And Now the Double Standard
Tuesday, I posted that truth is not relative. Truth is truth, and if it’s the truth, it isn’t going to go back and reverse itself, as science so often does.
I spotlighted 5 things I was taught in elementary school science class as irrefutable fact, all of which are now considered false. At the end of the post, I stated that I already knew the reply to this and I agreed with it. I posted the reply on Wednesday.
Science is great at discerning cause-and-effect, but I’m not so sure that I’d classify the findings as “irrefutable truth.” Our knowledge base is growing rapidly, and so we will find out that we occasionally missed the mark with previously held scientific theories.
Considering the vastness of the universe, the average scientist is likely formulating theories with 10% of the necessary data. We expect to revise theories as more data become available. With that in mind, those five points I made become simplistic and silly.
Now then, why does that create a double standard for theists?
Because our critics expect us to be right from the outset and never change. However, when I criticize science for reversing itself, I’m rightly called ignorant. I’m making an overly simplistic statement that totally misses the mark.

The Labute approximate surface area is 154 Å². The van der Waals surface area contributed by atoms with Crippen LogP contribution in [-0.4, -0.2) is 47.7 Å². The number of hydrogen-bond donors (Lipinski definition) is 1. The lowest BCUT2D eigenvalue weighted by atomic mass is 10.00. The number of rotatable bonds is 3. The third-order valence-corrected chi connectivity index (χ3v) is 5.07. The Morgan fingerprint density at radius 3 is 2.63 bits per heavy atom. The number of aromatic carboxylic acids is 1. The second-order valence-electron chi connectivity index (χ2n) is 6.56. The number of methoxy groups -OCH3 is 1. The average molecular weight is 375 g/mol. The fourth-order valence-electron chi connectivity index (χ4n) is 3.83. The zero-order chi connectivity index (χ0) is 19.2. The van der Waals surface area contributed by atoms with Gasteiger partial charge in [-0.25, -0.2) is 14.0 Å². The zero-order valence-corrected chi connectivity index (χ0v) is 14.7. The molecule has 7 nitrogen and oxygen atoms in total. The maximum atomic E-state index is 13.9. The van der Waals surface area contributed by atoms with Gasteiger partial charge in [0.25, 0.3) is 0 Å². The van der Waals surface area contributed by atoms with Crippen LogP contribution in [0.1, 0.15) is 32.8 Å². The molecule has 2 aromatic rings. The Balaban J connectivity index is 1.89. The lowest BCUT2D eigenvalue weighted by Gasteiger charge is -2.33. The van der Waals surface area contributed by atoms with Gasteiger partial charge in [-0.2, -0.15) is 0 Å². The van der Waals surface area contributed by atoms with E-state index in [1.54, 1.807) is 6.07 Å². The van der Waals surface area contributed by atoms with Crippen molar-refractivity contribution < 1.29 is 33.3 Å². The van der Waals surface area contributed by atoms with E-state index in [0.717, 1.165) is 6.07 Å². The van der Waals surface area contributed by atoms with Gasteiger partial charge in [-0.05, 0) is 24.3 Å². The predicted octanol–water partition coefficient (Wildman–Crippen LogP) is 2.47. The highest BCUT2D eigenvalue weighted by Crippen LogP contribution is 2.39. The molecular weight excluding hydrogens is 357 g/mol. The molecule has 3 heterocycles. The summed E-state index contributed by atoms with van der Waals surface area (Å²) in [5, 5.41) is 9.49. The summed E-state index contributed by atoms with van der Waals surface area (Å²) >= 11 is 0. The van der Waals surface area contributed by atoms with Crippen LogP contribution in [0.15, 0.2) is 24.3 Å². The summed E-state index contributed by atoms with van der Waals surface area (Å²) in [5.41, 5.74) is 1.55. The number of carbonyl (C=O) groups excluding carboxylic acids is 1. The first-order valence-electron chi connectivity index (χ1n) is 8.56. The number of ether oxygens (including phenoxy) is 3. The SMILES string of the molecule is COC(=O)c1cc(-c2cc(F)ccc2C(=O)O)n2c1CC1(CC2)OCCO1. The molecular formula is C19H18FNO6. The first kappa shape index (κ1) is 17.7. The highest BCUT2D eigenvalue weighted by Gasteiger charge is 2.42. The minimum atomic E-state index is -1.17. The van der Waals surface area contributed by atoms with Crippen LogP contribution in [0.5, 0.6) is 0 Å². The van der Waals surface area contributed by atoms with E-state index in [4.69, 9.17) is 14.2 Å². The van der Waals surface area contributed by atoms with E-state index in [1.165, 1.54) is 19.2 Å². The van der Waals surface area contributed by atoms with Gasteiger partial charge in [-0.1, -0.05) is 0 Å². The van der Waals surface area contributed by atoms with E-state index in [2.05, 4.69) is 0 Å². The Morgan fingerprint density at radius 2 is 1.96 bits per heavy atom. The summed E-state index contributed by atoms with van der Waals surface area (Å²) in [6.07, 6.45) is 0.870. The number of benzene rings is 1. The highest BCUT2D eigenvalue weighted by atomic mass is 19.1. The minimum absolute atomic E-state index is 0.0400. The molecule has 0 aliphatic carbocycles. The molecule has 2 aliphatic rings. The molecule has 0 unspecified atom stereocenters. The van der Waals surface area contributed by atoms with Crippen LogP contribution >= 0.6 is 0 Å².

By the same token, as more information becomes available, people revise their opinions and theologies.
For example, despite Matthew Bellasario’s bellowing, the early church did not accord Mary the special place that Catholic theology does. They brought Mary into their liturgies because they felt that she deserved a place on account of her role in Jesus’ life, which eventually evolved to a Co-Redemptrix and Mediatrix of All Graces role. Catholics pay her hyper-dulia, a high accord indeed (higher than the saints, but lower than God).
One can even see evolving theology in the New Testament. The letter to the Hebrews was likely the latest document prepared, and it is rich in theology. The Gospel of John was the last of the Gospels and (again) it is rich in theology not present in the earlier Gospels. We can deduce John’s theology from the earlier Gospels and Paul’s letters, but it isn’t codified in either.
The Trinity was codified in the Athanasian Creed, the third of the three ecumenical creeds generally agreed upon by all Christians. We see an evolution in the Apostle’s Creed, the Nicene Creed, and finally the Athanasian Creed — each becomes more intricate as we gain greater insight and understanding.
Why, according to the critic, must all Christian belief be found all at once and never change; a progressive evolution indicates falsehood? I don’t discount science as false merely because scientists revise their findings later. Therefore, theology shouldn’t be discounted as false merely because we have revised it as time went on. All of the revisions were made for good reasons, like the revisions to various scientific theories.
One thing hasn’t changed: Salvation by the grace of God, effected by our faith in the finished work of Jesus Christ. Catholic, Orthodox, Protestant: we all unite under that banner.
And now you may comment on the entire series.
Posted on November 25, 2011, in Apologetics, God, Science, Theology and tagged creativity, left brain, logic, planets, right brain, senses, solar system, speed of light, taste bud. Bookmark the permalink. 6 Comments.